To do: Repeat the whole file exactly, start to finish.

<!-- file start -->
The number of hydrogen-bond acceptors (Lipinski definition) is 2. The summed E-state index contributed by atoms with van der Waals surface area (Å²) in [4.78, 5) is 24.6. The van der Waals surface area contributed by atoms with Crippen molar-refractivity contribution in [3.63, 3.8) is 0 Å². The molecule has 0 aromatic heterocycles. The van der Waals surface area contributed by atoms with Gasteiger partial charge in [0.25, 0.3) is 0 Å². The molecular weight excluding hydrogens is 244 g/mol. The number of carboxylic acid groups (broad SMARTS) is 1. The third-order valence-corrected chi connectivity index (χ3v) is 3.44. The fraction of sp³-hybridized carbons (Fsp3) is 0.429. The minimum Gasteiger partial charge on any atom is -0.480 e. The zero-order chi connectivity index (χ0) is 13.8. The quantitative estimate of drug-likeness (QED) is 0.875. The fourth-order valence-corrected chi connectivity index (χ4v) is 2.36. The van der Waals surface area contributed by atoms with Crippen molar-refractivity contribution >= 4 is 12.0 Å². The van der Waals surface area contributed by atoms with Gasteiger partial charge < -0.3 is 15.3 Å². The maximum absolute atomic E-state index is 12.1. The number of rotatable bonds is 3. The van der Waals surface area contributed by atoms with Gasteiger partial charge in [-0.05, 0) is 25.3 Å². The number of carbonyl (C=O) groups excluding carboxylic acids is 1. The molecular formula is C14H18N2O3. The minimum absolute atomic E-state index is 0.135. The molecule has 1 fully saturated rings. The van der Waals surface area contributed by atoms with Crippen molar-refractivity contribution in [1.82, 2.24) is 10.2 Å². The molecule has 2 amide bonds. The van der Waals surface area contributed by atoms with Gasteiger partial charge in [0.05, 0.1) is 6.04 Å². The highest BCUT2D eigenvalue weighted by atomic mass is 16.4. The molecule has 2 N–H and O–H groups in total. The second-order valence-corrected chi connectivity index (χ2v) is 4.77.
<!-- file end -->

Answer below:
The number of hydrogen-bond acceptors (Lipinski definition) is 2. The summed E-state index contributed by atoms with van der Waals surface area (Å²) in [4.78, 5) is 24.6. The van der Waals surface area contributed by atoms with Crippen molar-refractivity contribution in [3.63, 3.8) is 0 Å². The molecule has 0 aromatic heterocycles. The van der Waals surface area contributed by atoms with Gasteiger partial charge in [0.25, 0.3) is 0 Å². The molecular weight excluding hydrogens is 244 g/mol. The number of carboxylic acid groups (broad SMARTS) is 1. The third-order valence-corrected chi connectivity index (χ3v) is 3.44. The fraction of sp³-hybridized carbons (Fsp3) is 0.429. The minimum Gasteiger partial charge on any atom is -0.480 e. The zero-order chi connectivity index (χ0) is 13.8. The quantitative estimate of drug-likeness (QED) is 0.875. The fourth-order valence-corrected chi connectivity index (χ4v) is 2.36. The van der Waals surface area contributed by atoms with Crippen molar-refractivity contribution >= 4 is 12.0 Å². The van der Waals surface area contributed by atoms with Gasteiger partial charge < -0.3 is 15.3 Å². The maximum absolute atomic E-state index is 12.1. The number of rotatable bonds is 3. The van der Waals surface area contributed by atoms with Gasteiger partial charge in [-0.05, 0) is 25.3 Å². The number of carbonyl (C=O) groups excluding carboxylic acids is 1. The molecular formula is C14H18N2O3. The minimum absolute atomic E-state index is 0.135. The molecule has 1 fully saturated rings. The van der Waals surface area contributed by atoms with Crippen molar-refractivity contribution in [1.82, 2.24) is 10.2 Å². The molecule has 2 amide bonds. The van der Waals surface area contributed by atoms with Gasteiger partial charge in [0.05, 0.1) is 6.04 Å². The highest BCUT2D eigenvalue weighted by atomic mass is 16.4. The molecule has 2 N–H and O–H groups in total. The second-order valence-corrected chi connectivity index (χ2v) is 4.77.